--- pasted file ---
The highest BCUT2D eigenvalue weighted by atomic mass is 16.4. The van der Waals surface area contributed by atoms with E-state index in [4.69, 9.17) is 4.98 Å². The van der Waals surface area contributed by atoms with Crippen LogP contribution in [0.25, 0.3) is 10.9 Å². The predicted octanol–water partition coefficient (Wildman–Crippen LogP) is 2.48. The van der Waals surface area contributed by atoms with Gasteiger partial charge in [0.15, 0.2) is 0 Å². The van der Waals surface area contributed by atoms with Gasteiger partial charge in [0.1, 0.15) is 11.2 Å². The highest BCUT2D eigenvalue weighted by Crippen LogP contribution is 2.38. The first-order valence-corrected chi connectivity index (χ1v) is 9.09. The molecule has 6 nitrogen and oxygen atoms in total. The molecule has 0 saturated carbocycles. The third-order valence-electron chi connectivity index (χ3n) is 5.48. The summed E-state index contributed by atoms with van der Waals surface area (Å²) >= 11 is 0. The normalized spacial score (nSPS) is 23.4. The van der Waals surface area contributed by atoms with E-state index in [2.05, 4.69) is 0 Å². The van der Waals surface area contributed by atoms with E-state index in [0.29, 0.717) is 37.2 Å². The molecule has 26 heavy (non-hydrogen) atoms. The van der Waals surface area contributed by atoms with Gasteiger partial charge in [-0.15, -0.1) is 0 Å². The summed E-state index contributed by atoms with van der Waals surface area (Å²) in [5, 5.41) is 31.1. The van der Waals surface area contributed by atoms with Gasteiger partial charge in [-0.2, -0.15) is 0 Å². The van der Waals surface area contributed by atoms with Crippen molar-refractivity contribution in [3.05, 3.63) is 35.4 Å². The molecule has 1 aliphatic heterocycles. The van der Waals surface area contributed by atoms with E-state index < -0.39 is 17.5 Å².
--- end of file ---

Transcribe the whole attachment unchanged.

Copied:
The highest BCUT2D eigenvalue weighted by atomic mass is 16.4. The van der Waals surface area contributed by atoms with E-state index in [4.69, 9.17) is 4.98 Å². The van der Waals surface area contributed by atoms with Crippen LogP contribution in [0.25, 0.3) is 10.9 Å². The predicted octanol–water partition coefficient (Wildman–Crippen LogP) is 2.48. The van der Waals surface area contributed by atoms with Gasteiger partial charge in [0.15, 0.2) is 0 Å². The van der Waals surface area contributed by atoms with Gasteiger partial charge in [0.1, 0.15) is 11.2 Å². The highest BCUT2D eigenvalue weighted by Crippen LogP contribution is 2.38. The first-order valence-corrected chi connectivity index (χ1v) is 9.09. The molecule has 6 nitrogen and oxygen atoms in total. The molecule has 0 saturated carbocycles. The third-order valence-electron chi connectivity index (χ3n) is 5.48. The summed E-state index contributed by atoms with van der Waals surface area (Å²) >= 11 is 0. The normalized spacial score (nSPS) is 23.4. The van der Waals surface area contributed by atoms with E-state index in [2.05, 4.69) is 0 Å². The van der Waals surface area contributed by atoms with E-state index in [0.29, 0.717) is 37.2 Å². The molecule has 26 heavy (non-hydrogen) atoms. The van der Waals surface area contributed by atoms with Gasteiger partial charge in [-0.15, -0.1) is 0 Å². The summed E-state index contributed by atoms with van der Waals surface area (Å²) in [5, 5.41) is 31.1. The van der Waals surface area contributed by atoms with Gasteiger partial charge in [-0.2, -0.15) is 0 Å². The van der Waals surface area contributed by atoms with Crippen molar-refractivity contribution in [3.05, 3.63) is 35.4 Å². The molecule has 1 aliphatic heterocycles. The van der Waals surface area contributed by atoms with E-state index < -0.39 is 17.5 Å².